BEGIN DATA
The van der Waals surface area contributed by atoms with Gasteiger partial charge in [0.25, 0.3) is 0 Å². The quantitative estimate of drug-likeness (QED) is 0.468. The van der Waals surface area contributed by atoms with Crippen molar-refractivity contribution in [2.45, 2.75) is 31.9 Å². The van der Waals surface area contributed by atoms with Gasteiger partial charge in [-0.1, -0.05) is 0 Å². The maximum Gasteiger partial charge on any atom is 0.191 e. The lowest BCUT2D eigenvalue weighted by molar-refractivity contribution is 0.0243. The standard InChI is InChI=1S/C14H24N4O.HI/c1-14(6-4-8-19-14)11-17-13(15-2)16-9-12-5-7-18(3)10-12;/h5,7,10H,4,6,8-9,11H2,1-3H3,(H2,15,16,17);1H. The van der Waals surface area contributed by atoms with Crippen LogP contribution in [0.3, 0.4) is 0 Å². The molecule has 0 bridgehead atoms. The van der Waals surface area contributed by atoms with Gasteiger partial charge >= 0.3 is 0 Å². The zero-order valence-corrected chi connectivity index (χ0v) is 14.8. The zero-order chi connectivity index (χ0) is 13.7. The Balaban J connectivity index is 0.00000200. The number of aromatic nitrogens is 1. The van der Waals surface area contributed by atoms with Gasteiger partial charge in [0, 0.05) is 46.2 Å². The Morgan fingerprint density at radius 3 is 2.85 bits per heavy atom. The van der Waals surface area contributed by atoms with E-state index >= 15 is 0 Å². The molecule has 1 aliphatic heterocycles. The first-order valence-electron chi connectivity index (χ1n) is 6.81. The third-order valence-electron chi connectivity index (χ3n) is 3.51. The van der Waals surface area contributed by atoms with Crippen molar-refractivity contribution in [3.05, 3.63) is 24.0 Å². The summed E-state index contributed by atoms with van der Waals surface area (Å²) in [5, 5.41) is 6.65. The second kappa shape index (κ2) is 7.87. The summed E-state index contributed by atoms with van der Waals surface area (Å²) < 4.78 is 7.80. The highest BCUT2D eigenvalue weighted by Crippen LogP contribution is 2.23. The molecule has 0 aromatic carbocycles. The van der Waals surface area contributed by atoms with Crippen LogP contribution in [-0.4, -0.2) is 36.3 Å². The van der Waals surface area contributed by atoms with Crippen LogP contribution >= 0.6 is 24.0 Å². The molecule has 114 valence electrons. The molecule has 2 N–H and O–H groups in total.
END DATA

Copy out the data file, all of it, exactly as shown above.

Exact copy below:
The van der Waals surface area contributed by atoms with Gasteiger partial charge in [0.25, 0.3) is 0 Å². The quantitative estimate of drug-likeness (QED) is 0.468. The van der Waals surface area contributed by atoms with Crippen molar-refractivity contribution in [2.45, 2.75) is 31.9 Å². The van der Waals surface area contributed by atoms with Gasteiger partial charge in [-0.1, -0.05) is 0 Å². The maximum Gasteiger partial charge on any atom is 0.191 e. The lowest BCUT2D eigenvalue weighted by molar-refractivity contribution is 0.0243. The standard InChI is InChI=1S/C14H24N4O.HI/c1-14(6-4-8-19-14)11-17-13(15-2)16-9-12-5-7-18(3)10-12;/h5,7,10H,4,6,8-9,11H2,1-3H3,(H2,15,16,17);1H. The van der Waals surface area contributed by atoms with Crippen LogP contribution in [0.3, 0.4) is 0 Å². The molecule has 0 bridgehead atoms. The van der Waals surface area contributed by atoms with Gasteiger partial charge >= 0.3 is 0 Å². The zero-order valence-corrected chi connectivity index (χ0v) is 14.8. The zero-order chi connectivity index (χ0) is 13.7. The Balaban J connectivity index is 0.00000200. The number of aromatic nitrogens is 1. The van der Waals surface area contributed by atoms with Gasteiger partial charge in [0, 0.05) is 46.2 Å². The Morgan fingerprint density at radius 3 is 2.85 bits per heavy atom. The van der Waals surface area contributed by atoms with E-state index >= 15 is 0 Å². The molecule has 1 aliphatic heterocycles. The first-order valence-electron chi connectivity index (χ1n) is 6.81. The third-order valence-electron chi connectivity index (χ3n) is 3.51. The van der Waals surface area contributed by atoms with Crippen molar-refractivity contribution in [3.05, 3.63) is 24.0 Å². The summed E-state index contributed by atoms with van der Waals surface area (Å²) in [5, 5.41) is 6.65. The second kappa shape index (κ2) is 7.87. The summed E-state index contributed by atoms with van der Waals surface area (Å²) < 4.78 is 7.80. The highest BCUT2D eigenvalue weighted by Crippen LogP contribution is 2.23. The molecule has 0 aromatic carbocycles. The van der Waals surface area contributed by atoms with Crippen LogP contribution in [-0.4, -0.2) is 36.3 Å². The van der Waals surface area contributed by atoms with Crippen LogP contribution >= 0.6 is 24.0 Å². The molecule has 114 valence electrons. The molecule has 2 N–H and O–H groups in total.